On May 5,1862, an outnumbered and poorly armed Mexican militia whupped some major French tush near the city of Puebla. The soldiers ultimately failed to keep the French-backed Emperor Maximilian from the throne, but their victory on Cinco de Mayo is still reason to celebrate. Here are some ideas to get your fiesta on.
Notify guests of the impending festivities by fashioning uniquely Mexicano invites. Buy a set of Loteria Bingo cards, cut them up, and paste their fanciful symbols onto an invitation made by folding a piece of card stock in half. Or snap a quick shot of Junior or Fido wearing a sombrero, order or make your own prints, and let your progeny or pooch become your cover subject. Kids and canines camera shy? The Prints and Photographs Online Catalog at the Library of Congress's Website offers extraordinary, downloadable free images that should fit the bill. Enter keywords such as sombrero, fiesta, and cactus in the search field, and check the "bibliographical information" to ensure that there are no use or publication restrictions. Then download, print, and glue away!
Brightly colored tissue paper flowers are a necessity when it comes to Cinco de Mayo decor. Make your own, or pick up some paper blooms at a party supply store. And don't forget a piñata to add a little "authenticity" to your fiesta. Have your guests take a whack at a bust-able Buritto (little donkey) Pinata, but before you set the celebrants loose with a Wiffle Ball bat, give the doomed donkey one last trip to the trough by filling his belly with a three-pound bag of Dela Rosa Piñata candy mix, $11.95, from MiFiesta.com.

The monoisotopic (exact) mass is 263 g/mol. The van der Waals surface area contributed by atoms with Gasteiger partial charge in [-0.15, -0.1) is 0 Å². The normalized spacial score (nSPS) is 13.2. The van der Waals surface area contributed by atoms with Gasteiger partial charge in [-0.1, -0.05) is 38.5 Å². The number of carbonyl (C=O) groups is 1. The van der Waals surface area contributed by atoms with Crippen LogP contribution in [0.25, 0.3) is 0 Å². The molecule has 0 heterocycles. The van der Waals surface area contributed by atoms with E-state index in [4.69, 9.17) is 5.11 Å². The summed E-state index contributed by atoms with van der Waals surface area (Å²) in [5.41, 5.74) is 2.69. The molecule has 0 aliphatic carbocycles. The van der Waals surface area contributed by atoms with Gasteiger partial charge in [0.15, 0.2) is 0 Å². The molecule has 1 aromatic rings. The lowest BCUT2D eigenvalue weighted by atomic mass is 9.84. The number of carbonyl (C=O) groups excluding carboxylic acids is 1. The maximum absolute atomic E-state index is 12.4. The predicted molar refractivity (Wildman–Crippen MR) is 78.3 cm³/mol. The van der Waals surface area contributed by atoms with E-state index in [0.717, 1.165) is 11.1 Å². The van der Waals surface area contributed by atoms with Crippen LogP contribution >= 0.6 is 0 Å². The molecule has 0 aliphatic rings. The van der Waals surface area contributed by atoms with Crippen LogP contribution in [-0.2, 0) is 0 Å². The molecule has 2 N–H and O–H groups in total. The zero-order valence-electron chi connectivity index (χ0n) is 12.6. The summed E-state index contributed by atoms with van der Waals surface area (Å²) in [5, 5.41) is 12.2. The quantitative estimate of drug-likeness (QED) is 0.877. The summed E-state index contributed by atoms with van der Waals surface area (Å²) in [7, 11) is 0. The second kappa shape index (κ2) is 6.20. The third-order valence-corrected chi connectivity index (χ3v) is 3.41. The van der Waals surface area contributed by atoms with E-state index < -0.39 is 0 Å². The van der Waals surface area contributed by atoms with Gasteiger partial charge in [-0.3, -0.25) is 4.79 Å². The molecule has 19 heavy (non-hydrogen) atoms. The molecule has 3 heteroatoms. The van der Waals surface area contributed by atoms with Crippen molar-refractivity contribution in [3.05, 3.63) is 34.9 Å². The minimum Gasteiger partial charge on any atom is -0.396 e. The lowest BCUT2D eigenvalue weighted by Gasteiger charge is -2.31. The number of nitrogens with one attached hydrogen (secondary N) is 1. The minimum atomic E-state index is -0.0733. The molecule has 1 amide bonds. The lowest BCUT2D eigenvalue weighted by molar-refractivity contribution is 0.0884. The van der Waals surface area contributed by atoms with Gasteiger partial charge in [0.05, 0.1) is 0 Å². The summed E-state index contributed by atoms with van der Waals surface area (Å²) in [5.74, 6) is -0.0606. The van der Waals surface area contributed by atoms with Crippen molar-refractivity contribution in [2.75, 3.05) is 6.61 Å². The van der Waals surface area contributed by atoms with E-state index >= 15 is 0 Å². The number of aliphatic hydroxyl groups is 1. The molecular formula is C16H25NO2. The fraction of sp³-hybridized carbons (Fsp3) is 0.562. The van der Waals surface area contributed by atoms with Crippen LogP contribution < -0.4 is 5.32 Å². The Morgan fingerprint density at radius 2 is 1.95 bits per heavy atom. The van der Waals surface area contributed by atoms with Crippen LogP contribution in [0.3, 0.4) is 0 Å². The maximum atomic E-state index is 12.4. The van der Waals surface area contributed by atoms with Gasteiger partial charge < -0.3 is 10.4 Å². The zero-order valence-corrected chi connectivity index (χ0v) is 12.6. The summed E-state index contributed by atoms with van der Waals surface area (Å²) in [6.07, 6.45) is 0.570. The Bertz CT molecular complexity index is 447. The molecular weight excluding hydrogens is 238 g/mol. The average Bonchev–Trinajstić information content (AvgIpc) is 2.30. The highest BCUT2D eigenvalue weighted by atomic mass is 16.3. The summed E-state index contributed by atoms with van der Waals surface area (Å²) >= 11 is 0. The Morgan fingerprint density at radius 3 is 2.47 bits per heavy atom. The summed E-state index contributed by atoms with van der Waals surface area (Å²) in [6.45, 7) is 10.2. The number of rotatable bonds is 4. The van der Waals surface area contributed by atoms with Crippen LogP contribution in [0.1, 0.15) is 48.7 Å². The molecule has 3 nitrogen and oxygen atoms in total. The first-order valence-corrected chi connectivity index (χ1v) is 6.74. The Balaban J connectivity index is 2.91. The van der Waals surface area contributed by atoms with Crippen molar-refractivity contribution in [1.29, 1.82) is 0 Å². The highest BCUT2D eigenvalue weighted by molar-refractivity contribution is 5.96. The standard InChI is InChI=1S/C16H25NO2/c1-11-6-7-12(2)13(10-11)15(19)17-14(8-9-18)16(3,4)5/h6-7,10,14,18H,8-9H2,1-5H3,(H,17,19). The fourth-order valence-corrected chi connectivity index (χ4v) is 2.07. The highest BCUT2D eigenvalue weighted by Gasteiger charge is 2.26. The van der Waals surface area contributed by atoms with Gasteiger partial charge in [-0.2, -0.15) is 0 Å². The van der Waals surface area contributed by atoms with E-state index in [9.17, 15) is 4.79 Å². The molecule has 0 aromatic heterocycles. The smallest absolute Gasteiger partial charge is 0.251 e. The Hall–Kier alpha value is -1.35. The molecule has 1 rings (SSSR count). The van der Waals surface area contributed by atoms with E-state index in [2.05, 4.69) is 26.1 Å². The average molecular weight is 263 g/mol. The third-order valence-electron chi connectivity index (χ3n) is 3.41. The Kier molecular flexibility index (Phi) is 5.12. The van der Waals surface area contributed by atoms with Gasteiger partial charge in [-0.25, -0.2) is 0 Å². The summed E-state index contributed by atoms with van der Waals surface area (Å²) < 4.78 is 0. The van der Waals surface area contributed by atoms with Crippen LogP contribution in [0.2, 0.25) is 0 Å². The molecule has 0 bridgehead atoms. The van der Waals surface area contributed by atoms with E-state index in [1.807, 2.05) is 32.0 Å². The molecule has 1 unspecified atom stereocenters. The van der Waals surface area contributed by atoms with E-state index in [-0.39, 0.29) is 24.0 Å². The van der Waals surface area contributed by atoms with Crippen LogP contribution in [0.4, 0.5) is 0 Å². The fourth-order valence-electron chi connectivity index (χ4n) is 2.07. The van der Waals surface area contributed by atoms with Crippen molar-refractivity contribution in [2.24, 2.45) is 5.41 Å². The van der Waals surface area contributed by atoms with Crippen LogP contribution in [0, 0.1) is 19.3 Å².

Go to Margaritaville
Any good host knows that the best parties have a well-stocked bar, but the most essential at a Cinco de Mayo fiesta is a perfect margarita. The recipe whipped up by Texas socialite Margaret "Margarita" Sames, for whom some claim the drink was named, is pretty simple. Don't forget to chill glasses by dipping them in cold water and placing, stem side up, in the freezer for about 15 minutes. To get a suitably saline border, rub the glass rim with a lime quarter and lightly dip it in kosher salt. Frozen margarita more your thing? Try this one.
No fiesta is complete without some delicious eats. Our ideal menu includes chips and salsa, some divine guacamole, and an entrée of taco salad or sizzling fajitas. Of course, tamales are always a hit as well. Whatever you choose to make, top off your Cinco de Mayo fete with an assortment of traditional Mexican candy. Select from divinity, praline, pecan chewy, and leche quemada (the non-chocolate Mexican version of fudge), all of which are nut-studded sugar-fests. The Segovia Candy Sampler is $19.95 from TexasRollingPins.com and includes six pieces of each delectable treat.
Of course, not just any music will do. Get guests moving to a Cinco de Mayo beat with some Mariachi musica (we like the Mariachi Folklore de Mexico CD, $5.49 from Amazon.com). Want something everyone can sing to? Find your ideal party soundtrack.
If you're brave enough, end the party with cascarones. According to tradition south of the border, when one of these confetti-filled hollow eggs is gently broken over the head, Lady Fortune is destined to smile on the crackee. Make your own, or order some up from Amols.com. Pass a basket of the ovals among departing friends, and once guests are out the door (i.e., in easy-cleanup territory), let the crowd proceed with good-natured, luck-showering taps.
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